Fool contributor Travis Hoium does not have a position in any company mentioned. You can follow Travis on Twitter at @FlushDrawFool, check out his personal stock holdings or follow his CAPS picks at TMFFlushDraw.

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Read/Post Comments (13) | Recommend This Article (5)

Comments from our Foolish Readers

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  • Report this Comment On January 18, 2011, at 2:52 PM, prginww wrote:

    Travis your not doing your hoework on REE's...

    I hope you noticed that while the REE stocks have slowed the actual price of the REE"s themselves are continuing up. That story on Toyota makes me laugh, do you really think toyota has any chance in hell of brinign a new engine to market in the next 10 years that would be REE free?

    Jeff Makarewicz, Toyota's VP for Materials Engineering, said that creating substitutes or doing re-designs are "very huge challenges for us, because right now there are no readily-available alternatives".

    This quote was on CNBC just last week...

    Hello wake up and smell the REE's..

    Check here for pricing...

    I am very long GWG.v/GWMGF love their heavy REE deposits!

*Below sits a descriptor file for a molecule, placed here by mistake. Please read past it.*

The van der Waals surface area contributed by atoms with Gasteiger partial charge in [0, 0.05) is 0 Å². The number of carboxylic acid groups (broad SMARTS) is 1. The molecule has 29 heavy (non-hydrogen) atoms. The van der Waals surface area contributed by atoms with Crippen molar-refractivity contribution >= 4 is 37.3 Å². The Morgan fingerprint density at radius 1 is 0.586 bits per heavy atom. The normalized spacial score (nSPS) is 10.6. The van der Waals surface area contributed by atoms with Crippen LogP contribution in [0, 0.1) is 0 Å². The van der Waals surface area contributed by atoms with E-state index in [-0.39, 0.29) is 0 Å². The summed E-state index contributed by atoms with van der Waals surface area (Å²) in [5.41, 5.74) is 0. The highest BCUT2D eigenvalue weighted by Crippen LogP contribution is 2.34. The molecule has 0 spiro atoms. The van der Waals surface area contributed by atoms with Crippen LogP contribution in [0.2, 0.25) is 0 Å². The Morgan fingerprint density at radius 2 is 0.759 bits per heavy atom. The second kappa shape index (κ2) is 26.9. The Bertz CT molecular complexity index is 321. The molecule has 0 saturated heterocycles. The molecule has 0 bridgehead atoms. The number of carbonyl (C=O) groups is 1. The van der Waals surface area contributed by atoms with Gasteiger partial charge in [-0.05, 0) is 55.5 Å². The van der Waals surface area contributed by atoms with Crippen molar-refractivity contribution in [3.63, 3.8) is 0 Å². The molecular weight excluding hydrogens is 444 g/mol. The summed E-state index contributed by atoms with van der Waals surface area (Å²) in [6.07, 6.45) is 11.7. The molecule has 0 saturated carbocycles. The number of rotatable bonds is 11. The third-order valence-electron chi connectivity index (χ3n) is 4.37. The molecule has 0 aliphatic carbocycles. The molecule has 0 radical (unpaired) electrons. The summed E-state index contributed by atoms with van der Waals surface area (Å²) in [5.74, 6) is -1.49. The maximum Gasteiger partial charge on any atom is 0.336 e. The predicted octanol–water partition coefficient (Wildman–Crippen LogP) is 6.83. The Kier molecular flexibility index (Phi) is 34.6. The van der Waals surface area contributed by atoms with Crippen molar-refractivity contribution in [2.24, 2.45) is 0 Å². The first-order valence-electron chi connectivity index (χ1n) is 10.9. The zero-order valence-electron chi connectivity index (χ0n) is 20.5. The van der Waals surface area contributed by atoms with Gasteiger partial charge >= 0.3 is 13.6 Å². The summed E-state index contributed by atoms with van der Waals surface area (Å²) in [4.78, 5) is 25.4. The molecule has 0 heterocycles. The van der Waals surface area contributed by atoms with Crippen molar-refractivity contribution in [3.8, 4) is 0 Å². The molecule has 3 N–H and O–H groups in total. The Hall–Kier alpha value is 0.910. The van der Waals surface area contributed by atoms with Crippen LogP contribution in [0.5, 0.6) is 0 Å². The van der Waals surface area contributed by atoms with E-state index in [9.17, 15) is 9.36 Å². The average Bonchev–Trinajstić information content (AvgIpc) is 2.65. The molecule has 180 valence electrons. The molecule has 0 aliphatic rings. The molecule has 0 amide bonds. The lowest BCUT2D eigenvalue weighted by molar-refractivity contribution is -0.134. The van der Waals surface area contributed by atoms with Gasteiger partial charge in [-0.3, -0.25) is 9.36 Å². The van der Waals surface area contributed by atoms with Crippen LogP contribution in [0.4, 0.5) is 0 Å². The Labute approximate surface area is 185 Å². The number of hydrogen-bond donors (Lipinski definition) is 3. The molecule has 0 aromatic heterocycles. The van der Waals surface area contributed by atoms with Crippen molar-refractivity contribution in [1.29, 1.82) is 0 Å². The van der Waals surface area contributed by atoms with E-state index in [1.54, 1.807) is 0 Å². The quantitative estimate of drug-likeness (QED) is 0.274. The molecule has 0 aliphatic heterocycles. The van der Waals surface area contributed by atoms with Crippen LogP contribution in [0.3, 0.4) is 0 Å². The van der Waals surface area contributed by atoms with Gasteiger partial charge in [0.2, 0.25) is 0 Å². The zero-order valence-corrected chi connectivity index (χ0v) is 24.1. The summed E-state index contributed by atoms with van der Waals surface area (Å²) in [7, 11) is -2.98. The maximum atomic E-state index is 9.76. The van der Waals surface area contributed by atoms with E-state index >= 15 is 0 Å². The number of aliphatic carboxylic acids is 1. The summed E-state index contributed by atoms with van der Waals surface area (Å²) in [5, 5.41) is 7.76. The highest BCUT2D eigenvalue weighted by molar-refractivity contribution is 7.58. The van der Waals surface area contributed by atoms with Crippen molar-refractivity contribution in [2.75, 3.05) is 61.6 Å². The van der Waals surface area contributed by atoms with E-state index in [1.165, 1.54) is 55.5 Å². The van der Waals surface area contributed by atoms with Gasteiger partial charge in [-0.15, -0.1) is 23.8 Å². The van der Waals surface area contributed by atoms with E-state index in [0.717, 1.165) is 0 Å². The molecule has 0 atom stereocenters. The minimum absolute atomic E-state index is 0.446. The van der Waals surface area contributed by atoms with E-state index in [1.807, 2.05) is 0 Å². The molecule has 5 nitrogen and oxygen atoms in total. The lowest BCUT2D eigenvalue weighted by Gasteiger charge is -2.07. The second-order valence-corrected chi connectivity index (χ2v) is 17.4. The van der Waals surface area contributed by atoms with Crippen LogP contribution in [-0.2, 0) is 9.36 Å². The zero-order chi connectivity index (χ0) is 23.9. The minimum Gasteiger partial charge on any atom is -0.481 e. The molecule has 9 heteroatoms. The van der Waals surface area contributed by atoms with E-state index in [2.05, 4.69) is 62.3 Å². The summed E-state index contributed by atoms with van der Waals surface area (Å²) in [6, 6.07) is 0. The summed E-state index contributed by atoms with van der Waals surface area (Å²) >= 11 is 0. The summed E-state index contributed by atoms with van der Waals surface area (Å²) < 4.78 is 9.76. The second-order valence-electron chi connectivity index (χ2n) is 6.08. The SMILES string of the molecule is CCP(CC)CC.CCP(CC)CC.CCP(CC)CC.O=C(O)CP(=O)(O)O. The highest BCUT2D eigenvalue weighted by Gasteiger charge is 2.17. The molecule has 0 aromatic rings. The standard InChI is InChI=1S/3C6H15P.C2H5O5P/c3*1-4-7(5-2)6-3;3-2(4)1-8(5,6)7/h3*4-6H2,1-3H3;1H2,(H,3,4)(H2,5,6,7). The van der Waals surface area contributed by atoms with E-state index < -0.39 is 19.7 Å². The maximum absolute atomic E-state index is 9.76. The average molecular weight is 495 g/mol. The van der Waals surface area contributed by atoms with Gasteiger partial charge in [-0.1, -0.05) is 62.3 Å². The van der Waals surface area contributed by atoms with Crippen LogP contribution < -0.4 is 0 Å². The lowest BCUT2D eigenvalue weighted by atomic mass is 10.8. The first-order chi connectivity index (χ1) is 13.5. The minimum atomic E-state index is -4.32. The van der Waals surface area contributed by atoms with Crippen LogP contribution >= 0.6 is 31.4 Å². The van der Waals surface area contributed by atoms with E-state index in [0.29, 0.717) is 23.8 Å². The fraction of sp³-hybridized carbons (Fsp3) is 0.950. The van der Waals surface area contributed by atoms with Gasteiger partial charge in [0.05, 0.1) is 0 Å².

• Report this Comment On January 18, 2011, at 4:37 PM, prginww wrote:

    It is a challenge right now. As a result, prices will rise in the short term. That will be the case for at least the next six months. The question is what happens after that? Lynas is come online, soon after so will Molycorp and a slew of smaller miners.

    Even at elevated prices MCP is trading at many multiples of possible sales.

    Travis Hoium

  • Report this Comment On January 18, 2011, at 4:37 PM, prginww wrote:

    typo, "will come online"

  • Report this Comment On January 18, 2011, at 7:05 PM, prginww wrote:

    I work in the oil industry and heard the rare earth story fairly early on. Still I didn't get in until a few months ago. Quickly doubled my money (bought

    AVL as I couldn't get a good feel for Molycorp with no history) and then got out a couple weeks ago.